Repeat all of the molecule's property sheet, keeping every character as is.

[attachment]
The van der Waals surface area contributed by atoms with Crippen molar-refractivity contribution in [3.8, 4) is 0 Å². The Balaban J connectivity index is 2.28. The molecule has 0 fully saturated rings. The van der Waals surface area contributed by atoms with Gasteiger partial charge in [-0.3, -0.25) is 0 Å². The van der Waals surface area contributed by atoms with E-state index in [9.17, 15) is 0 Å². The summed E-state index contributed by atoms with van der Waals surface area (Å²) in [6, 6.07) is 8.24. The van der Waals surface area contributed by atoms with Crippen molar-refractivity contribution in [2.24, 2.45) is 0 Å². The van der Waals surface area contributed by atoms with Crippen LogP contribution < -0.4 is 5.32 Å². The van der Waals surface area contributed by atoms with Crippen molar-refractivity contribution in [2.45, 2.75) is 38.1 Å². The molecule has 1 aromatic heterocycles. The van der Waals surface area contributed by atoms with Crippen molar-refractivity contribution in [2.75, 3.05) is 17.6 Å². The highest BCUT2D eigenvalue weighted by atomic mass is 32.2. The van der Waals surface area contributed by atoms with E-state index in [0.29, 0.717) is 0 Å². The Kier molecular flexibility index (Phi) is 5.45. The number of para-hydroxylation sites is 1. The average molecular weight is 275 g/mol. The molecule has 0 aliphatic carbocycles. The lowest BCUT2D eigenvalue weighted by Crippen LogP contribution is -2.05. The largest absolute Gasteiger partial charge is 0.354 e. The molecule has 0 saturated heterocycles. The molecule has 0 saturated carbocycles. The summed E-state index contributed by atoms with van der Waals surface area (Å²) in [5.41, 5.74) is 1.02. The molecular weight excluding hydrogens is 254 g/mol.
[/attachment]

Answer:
The van der Waals surface area contributed by atoms with Crippen molar-refractivity contribution in [3.8, 4) is 0 Å². The Balaban J connectivity index is 2.28. The molecule has 0 fully saturated rings. The van der Waals surface area contributed by atoms with Gasteiger partial charge in [-0.3, -0.25) is 0 Å². The van der Waals surface area contributed by atoms with E-state index in [9.17, 15) is 0 Å². The summed E-state index contributed by atoms with van der Waals surface area (Å²) in [6, 6.07) is 8.24. The van der Waals surface area contributed by atoms with Crippen molar-refractivity contribution in [2.24, 2.45) is 0 Å². The van der Waals surface area contributed by atoms with Crippen LogP contribution < -0.4 is 5.32 Å². The van der Waals surface area contributed by atoms with Crippen molar-refractivity contribution in [2.45, 2.75) is 38.1 Å². The molecule has 1 aromatic heterocycles. The van der Waals surface area contributed by atoms with Crippen molar-refractivity contribution in [2.75, 3.05) is 17.6 Å². The highest BCUT2D eigenvalue weighted by atomic mass is 32.2. The van der Waals surface area contributed by atoms with E-state index in [0.29, 0.717) is 0 Å². The Kier molecular flexibility index (Phi) is 5.45. The number of para-hydroxylation sites is 1. The average molecular weight is 275 g/mol. The molecule has 0 aliphatic carbocycles. The lowest BCUT2D eigenvalue weighted by Crippen LogP contribution is -2.05. The largest absolute Gasteiger partial charge is 0.354 e. The molecule has 0 saturated heterocycles. The molecule has 0 saturated carbocycles. The summed E-state index contributed by atoms with van der Waals surface area (Å²) in [5.41, 5.74) is 1.02. The molecular weight excluding hydrogens is 254 g/mol.